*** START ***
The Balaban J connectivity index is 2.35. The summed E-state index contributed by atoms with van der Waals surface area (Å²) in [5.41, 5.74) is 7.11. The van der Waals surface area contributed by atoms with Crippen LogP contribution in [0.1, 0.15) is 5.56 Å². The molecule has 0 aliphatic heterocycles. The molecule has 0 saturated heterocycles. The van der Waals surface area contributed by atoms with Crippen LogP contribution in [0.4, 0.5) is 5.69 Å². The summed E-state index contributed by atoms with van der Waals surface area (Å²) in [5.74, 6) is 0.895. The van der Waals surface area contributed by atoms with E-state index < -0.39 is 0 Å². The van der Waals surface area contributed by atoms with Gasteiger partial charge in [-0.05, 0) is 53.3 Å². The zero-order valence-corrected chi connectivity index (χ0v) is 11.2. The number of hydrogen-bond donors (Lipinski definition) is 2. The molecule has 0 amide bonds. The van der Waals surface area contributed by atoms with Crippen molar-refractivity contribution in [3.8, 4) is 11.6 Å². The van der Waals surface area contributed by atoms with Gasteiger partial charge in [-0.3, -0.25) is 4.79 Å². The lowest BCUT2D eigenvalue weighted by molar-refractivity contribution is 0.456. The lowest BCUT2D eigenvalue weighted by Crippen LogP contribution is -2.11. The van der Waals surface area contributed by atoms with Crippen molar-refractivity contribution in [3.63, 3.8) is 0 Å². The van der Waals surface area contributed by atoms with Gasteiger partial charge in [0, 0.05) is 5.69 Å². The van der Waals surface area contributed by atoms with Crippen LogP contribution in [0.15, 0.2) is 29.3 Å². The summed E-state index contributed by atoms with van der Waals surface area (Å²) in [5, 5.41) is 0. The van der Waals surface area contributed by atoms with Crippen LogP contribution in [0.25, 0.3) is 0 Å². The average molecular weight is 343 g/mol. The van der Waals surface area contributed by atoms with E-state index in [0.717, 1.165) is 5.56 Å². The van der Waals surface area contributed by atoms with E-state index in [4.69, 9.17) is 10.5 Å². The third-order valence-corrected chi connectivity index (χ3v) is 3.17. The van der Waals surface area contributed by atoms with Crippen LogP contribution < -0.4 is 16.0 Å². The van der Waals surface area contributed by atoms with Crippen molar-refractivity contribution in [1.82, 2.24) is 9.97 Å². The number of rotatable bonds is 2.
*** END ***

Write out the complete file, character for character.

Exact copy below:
The Balaban J connectivity index is 2.35. The summed E-state index contributed by atoms with van der Waals surface area (Å²) in [5.41, 5.74) is 7.11. The van der Waals surface area contributed by atoms with Crippen LogP contribution in [0.1, 0.15) is 5.56 Å². The molecule has 0 aliphatic heterocycles. The molecule has 0 saturated heterocycles. The van der Waals surface area contributed by atoms with Crippen LogP contribution in [0.4, 0.5) is 5.69 Å². The summed E-state index contributed by atoms with van der Waals surface area (Å²) in [5.74, 6) is 0.895. The van der Waals surface area contributed by atoms with E-state index < -0.39 is 0 Å². The van der Waals surface area contributed by atoms with Gasteiger partial charge in [-0.05, 0) is 53.3 Å². The zero-order valence-corrected chi connectivity index (χ0v) is 11.2. The number of hydrogen-bond donors (Lipinski definition) is 2. The molecule has 0 amide bonds. The van der Waals surface area contributed by atoms with Crippen molar-refractivity contribution in [3.8, 4) is 11.6 Å². The van der Waals surface area contributed by atoms with Gasteiger partial charge in [-0.3, -0.25) is 4.79 Å². The lowest BCUT2D eigenvalue weighted by molar-refractivity contribution is 0.456. The lowest BCUT2D eigenvalue weighted by Crippen LogP contribution is -2.11. The van der Waals surface area contributed by atoms with Crippen molar-refractivity contribution in [3.63, 3.8) is 0 Å². The van der Waals surface area contributed by atoms with Gasteiger partial charge in [0, 0.05) is 5.69 Å². The van der Waals surface area contributed by atoms with Crippen LogP contribution in [0.15, 0.2) is 29.3 Å². The summed E-state index contributed by atoms with van der Waals surface area (Å²) in [5, 5.41) is 0. The van der Waals surface area contributed by atoms with Crippen LogP contribution in [0.25, 0.3) is 0 Å². The average molecular weight is 343 g/mol. The van der Waals surface area contributed by atoms with E-state index in [0.717, 1.165) is 5.56 Å². The van der Waals surface area contributed by atoms with E-state index in [4.69, 9.17) is 10.5 Å². The third-order valence-corrected chi connectivity index (χ3v) is 3.17. The van der Waals surface area contributed by atoms with Crippen LogP contribution < -0.4 is 16.0 Å². The van der Waals surface area contributed by atoms with Crippen molar-refractivity contribution in [1.82, 2.24) is 9.97 Å². The number of rotatable bonds is 2.